Abstract: The non-equilibrium dynamics of isolated quantum systems following a "quench" of some parameter of the Hamiltonian raises many fundamental questions, that can now even be probed in experiments. I will first give an overview of the topic and the status of experiments. I will then show how quantum quenches in the vicinity of a critical point can lead to universal out of equilibrium dynamics with new critical exponents that are not related to thermodynamic critical exponents. I will also highlight what quantum information measures such as entanglement entropy and entanglement spectrum reveal about a system which is out of equilibrium following a quantum quench, applying them both to systems near critical points, as well as to systems with topological order.

"What's going on inside of a proton? The story of lattice QCD"

March 22, 2016

Paul Mackenzie, Fermilab
Host: Albion Lawrence

Abstract: The forces between quarks inside a proton are much stronger than the other forces known in fundamental physics, so strong that the perturbative approximation methods that work well for the other forces don’t work for the strong interactions. They can be solved to high accuracy using large-scale computer simulations. The history of lattice QCD has been closely intertwined with the history of modern supercomputing, and I’ll also tell part of this story. Lattice calculations play a critical role in teasing out the fundamental properties of the quarks from the observed properties of the particles containing them. They are also critical in understanding the observed properties of nucleii in terms of fundamental physics.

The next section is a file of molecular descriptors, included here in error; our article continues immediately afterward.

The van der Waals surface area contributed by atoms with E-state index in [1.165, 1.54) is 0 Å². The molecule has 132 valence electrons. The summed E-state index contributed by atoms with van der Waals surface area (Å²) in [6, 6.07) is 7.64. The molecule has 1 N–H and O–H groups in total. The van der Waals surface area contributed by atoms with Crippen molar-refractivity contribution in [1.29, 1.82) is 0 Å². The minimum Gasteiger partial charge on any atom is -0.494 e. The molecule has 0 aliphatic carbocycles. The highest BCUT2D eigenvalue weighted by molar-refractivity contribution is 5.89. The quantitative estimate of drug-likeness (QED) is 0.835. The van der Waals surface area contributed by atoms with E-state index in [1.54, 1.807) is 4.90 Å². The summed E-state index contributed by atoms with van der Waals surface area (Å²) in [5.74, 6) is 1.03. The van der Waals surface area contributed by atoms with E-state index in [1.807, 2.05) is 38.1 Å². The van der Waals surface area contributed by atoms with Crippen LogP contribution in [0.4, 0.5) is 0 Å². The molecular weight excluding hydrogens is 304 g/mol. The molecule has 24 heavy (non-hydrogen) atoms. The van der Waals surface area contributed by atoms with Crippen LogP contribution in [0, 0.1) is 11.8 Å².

"What does the Golden Ratio have to do with friction? An answer atom by atom"

March 29, 2016

Vladan Vuletic, MIT
Host: Matthew Headrick

Abstract: Friction is the basic, ubiquitous mechanical interaction between two surfaces that results in resistance to motion and energy dissipation. In spite of its technological and economic significance, our ability to control friction remains modest, and our understanding of the microscopic processes incomplete. To test long-standing atomistic models of friction processes at the nanoscale, we implemented a synthetic nanofriction interface using laser cooled ions subject to the periodic potential of an optical standing wave. We show that stick-slip friction can be tuned from maximal to nearly frictionless via arrangement of the atoms relative to the periodic potential, and that friction at the nanoscale can substantially differ from the simple phenomenological laws observed at the macroscale.